Three questions for Honora Englander
Honora Englander, M.D., is associate professor of medicine, OHSU School of Medicine.
August 21, 2015
What’s been the most interesting development in your area in the last two years?
Health care transformation efforts – largely driven by the Affordable Care Act – have shifted the focus of the health care delivery system toward providing high value care across a population. Efforts are underway to drive integration across settings and disciplines, and there is growing recognition of the need to integrate behavioral and physical health. The delivery system is starting to shift its focus from generating volume to producing value. And health reform is driving increased interest and ability to provide care to previously disenfranchised populations. While we have a long way to go, there is more support in the community for our most medically and socially vulnerable adults.
What projects are you currently working on and are there opportunities for fellow faculty to participate?
Currently I am leading addiction improvements for hospitalized adults at OHSU called IMPACT (the Improving Addiction Care Team). In a recent needs assessment of 200 hospitalized adults we found that hospitalization is a reachable moment to initiate and coordinate addiction care. Many patients want to cut back or quit, and they are interested in medications such as naltrexone for alcohol use and methadone or suboxone for opioid use disorders. To address these needs, IMPACT includes an inpatient addiction consult service comprised of a physician, social work counselor and peer recovery mentors. Patients have difficulty accessing care after hospitalization and wait times are often long. Thus, IMPACT includes ‘in-reach’ from community addiction partners who will perform assessments during hospitalization and facilitate accelerated pathways to outpatient addiction care. Finally, because many patients with addiction stay in hospital for weeks because they are socially – not medically – vulnerable, we are working with OHSU OPAT (infectious disease), CODA (a specialty addiction agency) and Coram infusion pharmacy to develop an innovative model of combined medical and addiction care. In this new model, patients will be able to leave the hospital sooner and safer, and receive IV antibiotics in a residential addiction care setting.
Addiction is a disease of the brain that has strong social and genetic determinants. Faculty can participate by partnering with our team, supporting a culture of trauma-informed care, and practicing safe opioid prescribing. In addition, it would be interesting to hear from faculty across basic science, clinical, education and public health arenas to see how OHSU can come together to understand and improve addiction care.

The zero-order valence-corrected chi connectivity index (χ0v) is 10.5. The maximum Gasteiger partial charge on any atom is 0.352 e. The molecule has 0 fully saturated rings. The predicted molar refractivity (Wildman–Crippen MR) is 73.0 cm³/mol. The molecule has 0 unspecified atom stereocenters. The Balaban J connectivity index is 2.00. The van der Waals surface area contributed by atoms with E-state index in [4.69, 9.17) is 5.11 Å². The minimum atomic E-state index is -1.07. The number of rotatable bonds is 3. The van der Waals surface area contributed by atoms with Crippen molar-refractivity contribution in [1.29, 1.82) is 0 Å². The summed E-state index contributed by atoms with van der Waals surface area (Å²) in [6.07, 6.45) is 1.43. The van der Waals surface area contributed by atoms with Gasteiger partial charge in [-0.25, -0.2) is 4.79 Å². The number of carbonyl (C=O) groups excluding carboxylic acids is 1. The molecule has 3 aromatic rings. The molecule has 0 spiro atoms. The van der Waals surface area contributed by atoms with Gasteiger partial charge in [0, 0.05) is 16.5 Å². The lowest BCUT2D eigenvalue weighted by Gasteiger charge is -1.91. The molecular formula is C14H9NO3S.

What is the most important aspect of support that OHSU provides to you currently and how would you like this or other support to grow in the future?
In 2009, OHSU’s leadership team took a risk and sponsored development of C-TRAIN, the Care Transitions Innovation, a hospital-to-home transitional care program that I co-developed with Devan Kansagara, M.D.*, and many, many others. This support included funding our first transitional care nurse, pharmacy team, paying for medical homes in the community for uninsured adults who wouldn’t otherwise have access to care, and providing 30 days of medications using a low-cost value-based formulary that we created. This investment allowed us to develop C-TRAIN, which has served over 1,000 patients regionally, been implemented in three area hospitals, and expanded to include any insurance – not just uninsured and publicly-insured adults. C-TRAIN also served as a platform for system-wide improvements. We have improved and grown through the tremendous support from leadership and clinical staff across Social Work, Care Management, Pharmacy, and in- and outpatient physicians. The addiction reforms that we are developing emerged from our C-TRAIN experience.
OHSU has created a Clinical Integration Department that will provide infrastructure to support innovative, integrated approaches to care across the clinical enterprise. I hope that OHSU continues a strong commitment to health equity and the care of disadvantaged populations across clinical, educational and research missions.
- Dr. Kansagara is associate professor of medicine, OHSU School of Medicine and a VA Portland Health Care System physician
About Three Questions
This Q&A series features OHSU School of Medicine faculty members talking about their work with the goal of getting to know them and different areas across the school. View more